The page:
Jamilla Yipp: Documenting Stories in the OPAD

Jamilla Yipp, photographer and the Oak Park Arts’ District newest neighbor, knows first hand how to turn a challenge into an opportunity—or in Jamilla’s case, a thriving business. Ten years ago, she started taking pictures as a hobby. She had three kids under the age of three and had had a bad experience at one of the big box chain photography studios. The experience was impersonal, she felt like she was being rushed out, and only ended up with one good picture. But she wanted to capture the details of her family’s life and the special moments she was witnessing. So she asked her wedding photographer to take her on as an apprentice, never realizing that a decade later she would have a studio of her own.

She started off as a wedding and newborn photographer and at the time had little interest in photographing families. But as she photographed her own growing family— (four kids in all, ages 12, 10, 8, and 4!) her interest in documenting the lives of other families grew. It also became increasingly important to turn her hobby into a source of income that would also allow for the flexibility needed to be available for kids with different needs.  Jamilla says, “The reality is, it needed to become a business out of necessity.” One child, for example, struggles with both anxiety and depression. “He needs me home a lot because it keeps him stable.”

Jamilla describes herself as a lifestyle photographer—a form of photography aimed at documenting moments, rather than setting up a pose. Jamilla says, “Lifestyle – that’s organic, pure. I’m a documenter. My goal is to document a story.”

Part of Jamilla’s artistic style comes from her personal background. She was adopted by her grandmother as a young child and the photographs she has of herself as a baby are few and far between. “There are only a handful and we really had to search for them.” Because of that, she has a special passion for capturing these early moments for families and capturing as many details as possible for her clients. “I want to see you interact. I want to see you brushing your daughter’s hair. I want to capture those memories because those are the things that matter most. The time when your kid is toothless or the moment that they lose their first tooth.” She feels the same way about newborn and birth photography, “People are like, ‘oh my God, it’s graphic’ but it’s not the graphic part that we’re focused on its those details that you don’t have time to think of because you’re busy giving birth.”

But despite her passion for spontaneity Jamilla knows that there is still value in a more traditional portrait. She says, “I do a hybrid of poses. I still believe in the one traditional photo because that’s the one grandma wants. The trend now is to be modern but traditional photos still have a place so I make sure to get a few of those in there. My sessions always start with the posed first and then move into the play.”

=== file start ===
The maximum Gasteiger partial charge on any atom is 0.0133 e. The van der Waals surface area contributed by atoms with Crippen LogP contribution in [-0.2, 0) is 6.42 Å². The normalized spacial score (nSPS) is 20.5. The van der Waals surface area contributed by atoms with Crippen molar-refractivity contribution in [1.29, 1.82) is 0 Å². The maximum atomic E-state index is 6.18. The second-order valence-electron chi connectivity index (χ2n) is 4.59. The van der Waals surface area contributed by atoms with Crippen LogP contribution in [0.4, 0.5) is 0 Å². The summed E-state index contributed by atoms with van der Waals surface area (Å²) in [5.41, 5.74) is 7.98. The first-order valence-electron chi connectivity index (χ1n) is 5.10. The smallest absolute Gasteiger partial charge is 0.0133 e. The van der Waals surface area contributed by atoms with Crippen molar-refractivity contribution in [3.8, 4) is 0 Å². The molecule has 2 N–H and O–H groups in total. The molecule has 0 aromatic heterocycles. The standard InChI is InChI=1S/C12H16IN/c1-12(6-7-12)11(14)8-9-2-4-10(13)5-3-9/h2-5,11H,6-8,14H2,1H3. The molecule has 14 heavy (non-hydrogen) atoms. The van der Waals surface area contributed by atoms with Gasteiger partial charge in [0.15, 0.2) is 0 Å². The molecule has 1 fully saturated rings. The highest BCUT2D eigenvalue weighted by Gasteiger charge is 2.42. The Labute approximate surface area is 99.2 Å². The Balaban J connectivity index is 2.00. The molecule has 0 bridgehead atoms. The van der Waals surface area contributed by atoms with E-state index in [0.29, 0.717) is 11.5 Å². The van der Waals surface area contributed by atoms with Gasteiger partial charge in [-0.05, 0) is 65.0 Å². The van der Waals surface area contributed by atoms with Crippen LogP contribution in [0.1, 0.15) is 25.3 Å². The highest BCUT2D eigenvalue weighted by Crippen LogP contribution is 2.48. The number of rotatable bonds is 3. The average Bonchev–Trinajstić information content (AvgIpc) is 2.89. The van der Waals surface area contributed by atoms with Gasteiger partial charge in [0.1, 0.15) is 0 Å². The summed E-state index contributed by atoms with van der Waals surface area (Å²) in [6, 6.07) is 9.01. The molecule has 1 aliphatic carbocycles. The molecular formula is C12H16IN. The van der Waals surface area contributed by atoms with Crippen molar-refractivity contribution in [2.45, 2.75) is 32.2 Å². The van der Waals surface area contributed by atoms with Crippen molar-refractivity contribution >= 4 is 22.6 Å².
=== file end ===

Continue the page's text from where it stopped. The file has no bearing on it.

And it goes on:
Jamilla offers a wide variety of sessions, depending on what her clients are looking for or what they have in the budget. These sessions range anywhere from 30-minute Milestone Mini-Sessions to Day in the Life sessions, that can last 2-3 hours and can encompass an activity like baking cookies or a walk to the park. “Mini-sessions don’t get as much lifestyle. Hour sessions we can do more. The longer the session the more we can do. I’m just a fly on the wall and capturing the moments as they go.”


Another way Jamilla’s background has formed her artistic and business philosophy is through her generous donations. She gives free sessions once a month for adoptive families and was at court the day one of her clients adopted their baby. Because she grew up in a low-income family in a low-income neighborhood, she also offers something she calls Help Portraits around the holidays for low-income families, single-parent families, and other families who can’t afford a full session. “They’re two minute sessions, but then they have those pictures. Maybe it’s the only picture they’ve had for years.”

Having a studio will enable Jamilla to hold these donated sessions and will also allow her to mentor other photographers, the same way she was mentored when she was starting out. “Because I was self-taught I have a passion for helping others. Someone took me on, someone gave me a chance. I run Click Snaps which is for hobbyists who want to capture their kids better. I wanted to grab these moments. I love having a space so I can run these workshops. And the mentorships are more for people who want deeper level photographer, and we’re fine-tuning what they want. I’m trying to work it out so we can do them online as well. For people who can’t do in person. Because I have a space I can also offer workshops for kids and teens. I just did a session for a little girl that was five and she knew the lingo. She’s five and she’s talking about composition. And this little girl gets it.”

To learn more about Jamilla’s services, visit her website jamillayipp.com.